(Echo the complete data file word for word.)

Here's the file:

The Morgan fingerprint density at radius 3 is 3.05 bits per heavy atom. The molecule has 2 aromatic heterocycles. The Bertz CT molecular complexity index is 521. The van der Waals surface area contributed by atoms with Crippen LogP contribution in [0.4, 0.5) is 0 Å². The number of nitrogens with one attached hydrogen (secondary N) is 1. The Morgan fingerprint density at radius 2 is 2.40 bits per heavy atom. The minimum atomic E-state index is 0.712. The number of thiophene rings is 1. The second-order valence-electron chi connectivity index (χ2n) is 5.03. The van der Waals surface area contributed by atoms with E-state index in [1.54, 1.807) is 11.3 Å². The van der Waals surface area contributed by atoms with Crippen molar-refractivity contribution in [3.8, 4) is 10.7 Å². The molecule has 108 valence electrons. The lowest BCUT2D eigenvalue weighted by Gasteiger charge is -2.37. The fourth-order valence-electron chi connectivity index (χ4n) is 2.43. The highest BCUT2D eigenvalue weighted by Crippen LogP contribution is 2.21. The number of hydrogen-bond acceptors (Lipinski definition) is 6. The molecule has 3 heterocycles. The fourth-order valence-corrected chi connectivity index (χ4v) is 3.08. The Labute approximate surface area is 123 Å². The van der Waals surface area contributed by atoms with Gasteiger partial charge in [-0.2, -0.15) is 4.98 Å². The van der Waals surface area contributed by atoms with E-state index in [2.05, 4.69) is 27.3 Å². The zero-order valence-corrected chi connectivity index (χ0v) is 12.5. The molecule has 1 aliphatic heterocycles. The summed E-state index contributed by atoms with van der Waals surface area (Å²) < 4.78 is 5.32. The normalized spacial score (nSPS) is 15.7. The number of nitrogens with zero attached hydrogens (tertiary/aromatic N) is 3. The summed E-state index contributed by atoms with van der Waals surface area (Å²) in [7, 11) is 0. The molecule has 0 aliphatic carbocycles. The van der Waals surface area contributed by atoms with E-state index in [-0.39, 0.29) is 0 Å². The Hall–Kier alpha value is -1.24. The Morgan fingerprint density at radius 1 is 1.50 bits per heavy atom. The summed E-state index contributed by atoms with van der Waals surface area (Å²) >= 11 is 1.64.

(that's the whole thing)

The Morgan fingerprint density at radius 3 is 3.05 bits per heavy atom. The molecule has 2 aromatic heterocycles. The Bertz CT molecular complexity index is 521. The van der Waals surface area contributed by atoms with Crippen LogP contribution in [0.4, 0.5) is 0 Å². The number of nitrogens with one attached hydrogen (secondary N) is 1. The Morgan fingerprint density at radius 2 is 2.40 bits per heavy atom. The minimum atomic E-state index is 0.712. The number of thiophene rings is 1. The second-order valence-electron chi connectivity index (χ2n) is 5.03. The van der Waals surface area contributed by atoms with E-state index in [1.54, 1.807) is 11.3 Å². The van der Waals surface area contributed by atoms with Crippen molar-refractivity contribution in [3.8, 4) is 10.7 Å². The molecule has 108 valence electrons. The lowest BCUT2D eigenvalue weighted by Gasteiger charge is -2.37. The fourth-order valence-electron chi connectivity index (χ4n) is 2.43. The highest BCUT2D eigenvalue weighted by Crippen LogP contribution is 2.21. The number of hydrogen-bond acceptors (Lipinski definition) is 6. The molecule has 3 heterocycles. The fourth-order valence-corrected chi connectivity index (χ4v) is 3.08. The Labute approximate surface area is 123 Å². The van der Waals surface area contributed by atoms with Gasteiger partial charge in [-0.2, -0.15) is 4.98 Å². The van der Waals surface area contributed by atoms with E-state index in [2.05, 4.69) is 27.3 Å². The zero-order valence-corrected chi connectivity index (χ0v) is 12.5. The molecule has 1 aliphatic heterocycles. The summed E-state index contributed by atoms with van der Waals surface area (Å²) < 4.78 is 5.32. The normalized spacial score (nSPS) is 15.7. The number of nitrogens with zero attached hydrogens (tertiary/aromatic N) is 3. The summed E-state index contributed by atoms with van der Waals surface area (Å²) in [7, 11) is 0. The molecule has 0 aliphatic carbocycles. The van der Waals surface area contributed by atoms with E-state index in [-0.39, 0.29) is 0 Å². The Hall–Kier alpha value is -1.24. The Morgan fingerprint density at radius 1 is 1.50 bits per heavy atom. The summed E-state index contributed by atoms with van der Waals surface area (Å²) >= 11 is 1.64.